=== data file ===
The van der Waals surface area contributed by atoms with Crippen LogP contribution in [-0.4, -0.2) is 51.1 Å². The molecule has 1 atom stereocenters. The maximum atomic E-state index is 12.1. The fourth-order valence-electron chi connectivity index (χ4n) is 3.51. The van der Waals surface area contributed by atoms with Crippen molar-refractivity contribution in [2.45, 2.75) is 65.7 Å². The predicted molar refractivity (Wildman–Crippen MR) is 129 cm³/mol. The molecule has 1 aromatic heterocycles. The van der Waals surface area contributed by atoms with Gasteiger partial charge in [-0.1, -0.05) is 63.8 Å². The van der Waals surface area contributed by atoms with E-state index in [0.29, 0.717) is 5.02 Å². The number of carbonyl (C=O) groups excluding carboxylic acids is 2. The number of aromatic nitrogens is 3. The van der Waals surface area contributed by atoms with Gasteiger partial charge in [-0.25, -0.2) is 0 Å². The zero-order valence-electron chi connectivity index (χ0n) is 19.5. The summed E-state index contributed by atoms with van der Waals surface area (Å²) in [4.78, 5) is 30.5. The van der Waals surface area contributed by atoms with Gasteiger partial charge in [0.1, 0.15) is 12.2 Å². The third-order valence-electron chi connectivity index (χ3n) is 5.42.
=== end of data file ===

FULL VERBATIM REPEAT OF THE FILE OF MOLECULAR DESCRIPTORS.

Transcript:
The van der Waals surface area contributed by atoms with Crippen LogP contribution in [-0.4, -0.2) is 51.1 Å². The molecule has 1 atom stereocenters. The maximum atomic E-state index is 12.1. The fourth-order valence-electron chi connectivity index (χ4n) is 3.51. The van der Waals surface area contributed by atoms with Crippen molar-refractivity contribution in [2.45, 2.75) is 65.7 Å². The predicted molar refractivity (Wildman–Crippen MR) is 129 cm³/mol. The molecule has 1 aromatic heterocycles. The van der Waals surface area contributed by atoms with Gasteiger partial charge in [-0.1, -0.05) is 63.8 Å². The van der Waals surface area contributed by atoms with E-state index in [0.29, 0.717) is 5.02 Å². The number of carbonyl (C=O) groups excluding carboxylic acids is 2. The number of aromatic nitrogens is 3. The van der Waals surface area contributed by atoms with Gasteiger partial charge in [-0.25, -0.2) is 0 Å². The zero-order valence-electron chi connectivity index (χ0n) is 19.5. The summed E-state index contributed by atoms with van der Waals surface area (Å²) in [4.78, 5) is 30.5. The van der Waals surface area contributed by atoms with Gasteiger partial charge in [0.1, 0.15) is 12.2 Å². The third-order valence-electron chi connectivity index (χ3n) is 5.42.